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Orwell farm gets corn harvest to pop: Stonewood expands popcorn production

ORWELL — Best known for its holiday turkeys and year-round frozen turkey sausage, Stonewood Farm is experimenting with something new.
Popcorn.
“We’ve been fooling around with it off and on for 10 years on a small scale, just for home use,” said Paul Stone. “Two, three years ago we got serious about it and grew an acre and started selling it at the (Middlebury Natural Foods) Co-op. So now we’re up to 3.5 acres this year.”
Paul and Francis Stone started Stonewood Farm in 1976. After dairying for a number of years, they switched to turkeys. In 2009, son Peter Stone and his wife, Siegrid Mertens, took over the business.
But the popcorn sideline is all “Grandpa” Stone’s, as the farm’s founder is affectionately identified on the Stonewood Farm website.
“He started growing more and more and he couldn’t give it away,” said Peter Stone. “So he had to figure out what to do with it. That’s how it got started.”
Paul Stone has been selling his popcorn at the natural foods coops in Middlebury and Montpelier. The popcorn is delivered in 25-pound bags, and the two stores sell it in their bulk departments. Each co-op sells about 50 pounds of Stonewood popcorn a week, said Stone.
This May, he won a $13,750 grant from the Working Lands Enterprise Fund to expand the business. The grant will be used to expand the farm’s ability to grow, process and package popcorn and to help the farm reach more wholesale markets.
This summer, Stone bought a corn planter. He plans to buy a corn sheller and another machine that cleans the popcorn (removing the chaff and what Stone calls “the small stuff”). He also plans to put in a new farm building for processing and packaging the popcorn. He’s been using a tractor-trailer and other farm buildings as available for part of his popcorn enterprise.
Stone, a former Vermont commissioner of agriculture, noted that as a crop popcorn presents a number of challenges. It needs a longer growing season than the kind of corn Vermont farmers grow to feed their cattle and other livestock. Corn for silage is normally harvested in September, said Stone, but popcorn has to stand in the field to dry down as long as possible and is harvested in October. The kernels have to be mature or they won’t pop (whereas less-mature feed corn can still be made into silage). If popcorn gets harvested too wet, it can mold and the crop is spoiled.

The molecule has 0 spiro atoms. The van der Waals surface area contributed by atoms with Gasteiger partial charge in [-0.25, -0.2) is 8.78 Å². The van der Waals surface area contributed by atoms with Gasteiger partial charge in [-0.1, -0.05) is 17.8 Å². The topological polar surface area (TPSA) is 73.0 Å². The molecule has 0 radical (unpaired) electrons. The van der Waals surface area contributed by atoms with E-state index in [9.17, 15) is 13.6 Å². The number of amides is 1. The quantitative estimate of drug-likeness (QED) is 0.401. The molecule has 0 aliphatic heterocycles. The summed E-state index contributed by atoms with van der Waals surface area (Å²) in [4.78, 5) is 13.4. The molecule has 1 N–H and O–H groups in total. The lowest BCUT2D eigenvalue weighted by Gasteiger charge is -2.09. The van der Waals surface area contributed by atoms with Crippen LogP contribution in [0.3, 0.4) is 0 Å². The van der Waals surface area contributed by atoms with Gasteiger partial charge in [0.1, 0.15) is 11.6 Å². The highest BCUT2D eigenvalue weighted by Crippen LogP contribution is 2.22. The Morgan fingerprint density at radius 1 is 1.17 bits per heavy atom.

And in the same way that fine cheeses require affinage (the right temperature, humidity and treatment for storing and ripening), harvested popcorn kernels need to be dried properly. Stone has devised ingenious mini “corn cribs” for this purpose. Each is built on a wooden pallet, about four foot square, on top of which is a mesh “corn drying cage” that goes about five feet high. Using the palette, these corn-drying units can be easily moved around with a skid steer or a palette jack.
Even processing and packing the dried popcorn creates its own unique challenges.
“When you shell it, it’s like little marbles. It rolls and it goes all over the place,” said Stone.
Stone said he didn’t know of any other Vermont farms growing popcorn as a commercial crop. And he said that as a commercial crop “it’s likely better suited to a climate that has a longer growing season.” He noted that most popcorn in the United States comes from Indiana, Illinois and Nebraska.
Asked how he sees popcorn fitting in to the family business, Stone replied: “I’d call it a small sideline. This here is not going to replace turkeys.”
Stonewood is one of the largest turkey growers in Vermont.
Although Stone expanded this summer from one to three-and-a-half acres of popcorn, the wet weather and gray skies Addison County farmers have contended with all summer will likely reduce his yield by two-thirds.
“This is a very wet year for corn,” said Stone, as he stands looking out at this summer’s less-than-promising corn patch. “About one-third of it looks good. About one-third of it looks so so. And about one-third of it doesn’t look like anything I would want to brag about.”
Stone’s original plan in expanding from one to three-and-a-half acres was to focus this upcoming winter on selling bulk popcorn to more natural food coops throughout Vermont. With what could be a drastically reduced harvest, he’s now going to wait and see.
When asked how the Stonewood popcorn tastes, Stone pops some up right on the spot.
“It tastes great,” he says.
And it does.
Then he jokes, “You’re asking the right person.”
Reporter Gaen Murphree is at [email protected].

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